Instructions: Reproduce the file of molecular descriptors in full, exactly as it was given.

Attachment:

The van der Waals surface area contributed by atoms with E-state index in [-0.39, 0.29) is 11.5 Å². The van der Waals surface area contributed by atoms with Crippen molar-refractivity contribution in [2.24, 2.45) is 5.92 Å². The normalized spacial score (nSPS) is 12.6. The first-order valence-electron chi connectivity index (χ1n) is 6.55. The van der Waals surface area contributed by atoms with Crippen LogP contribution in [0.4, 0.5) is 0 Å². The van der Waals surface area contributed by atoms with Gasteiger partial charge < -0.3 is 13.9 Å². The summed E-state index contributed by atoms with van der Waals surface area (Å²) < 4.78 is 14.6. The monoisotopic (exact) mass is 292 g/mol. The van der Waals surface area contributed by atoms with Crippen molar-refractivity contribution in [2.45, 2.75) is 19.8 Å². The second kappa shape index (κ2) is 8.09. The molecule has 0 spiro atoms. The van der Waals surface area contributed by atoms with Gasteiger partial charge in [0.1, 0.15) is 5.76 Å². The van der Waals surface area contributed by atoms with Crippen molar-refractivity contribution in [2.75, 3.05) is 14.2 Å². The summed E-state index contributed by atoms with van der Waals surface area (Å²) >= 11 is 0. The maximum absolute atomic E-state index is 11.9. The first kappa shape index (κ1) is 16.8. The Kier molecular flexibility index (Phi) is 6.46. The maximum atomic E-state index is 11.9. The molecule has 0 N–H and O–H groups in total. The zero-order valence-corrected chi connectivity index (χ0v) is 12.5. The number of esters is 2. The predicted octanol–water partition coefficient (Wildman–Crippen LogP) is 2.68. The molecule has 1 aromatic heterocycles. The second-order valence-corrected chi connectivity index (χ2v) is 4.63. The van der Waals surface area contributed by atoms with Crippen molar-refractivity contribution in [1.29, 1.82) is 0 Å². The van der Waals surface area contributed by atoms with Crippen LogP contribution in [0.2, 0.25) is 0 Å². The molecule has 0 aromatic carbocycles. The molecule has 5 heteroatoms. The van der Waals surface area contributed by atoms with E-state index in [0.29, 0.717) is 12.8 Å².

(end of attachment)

The van der Waals surface area contributed by atoms with E-state index in [-0.39, 0.29) is 11.5 Å². The van der Waals surface area contributed by atoms with Crippen molar-refractivity contribution in [2.24, 2.45) is 5.92 Å². The normalized spacial score (nSPS) is 12.6. The first-order valence-electron chi connectivity index (χ1n) is 6.55. The van der Waals surface area contributed by atoms with Crippen LogP contribution in [0.4, 0.5) is 0 Å². The van der Waals surface area contributed by atoms with Gasteiger partial charge < -0.3 is 13.9 Å². The summed E-state index contributed by atoms with van der Waals surface area (Å²) < 4.78 is 14.6. The monoisotopic (exact) mass is 292 g/mol. The van der Waals surface area contributed by atoms with Crippen molar-refractivity contribution in [2.45, 2.75) is 19.8 Å². The second kappa shape index (κ2) is 8.09. The molecule has 0 spiro atoms. The van der Waals surface area contributed by atoms with Gasteiger partial charge in [0.1, 0.15) is 5.76 Å². The van der Waals surface area contributed by atoms with Crippen molar-refractivity contribution in [2.75, 3.05) is 14.2 Å². The summed E-state index contributed by atoms with van der Waals surface area (Å²) >= 11 is 0. The maximum absolute atomic E-state index is 11.9. The first kappa shape index (κ1) is 16.8. The Kier molecular flexibility index (Phi) is 6.46. The maximum atomic E-state index is 11.9. The molecule has 0 N–H and O–H groups in total. The zero-order valence-corrected chi connectivity index (χ0v) is 12.5. The number of esters is 2. The predicted octanol–water partition coefficient (Wildman–Crippen LogP) is 2.68. The molecule has 1 aromatic heterocycles. The second-order valence-corrected chi connectivity index (χ2v) is 4.63. The van der Waals surface area contributed by atoms with Crippen molar-refractivity contribution in [1.29, 1.82) is 0 Å². The van der Waals surface area contributed by atoms with Crippen LogP contribution in [0.2, 0.25) is 0 Å². The molecule has 0 aromatic carbocycles. The molecule has 5 heteroatoms. The van der Waals surface area contributed by atoms with E-state index in [0.29, 0.717) is 12.8 Å².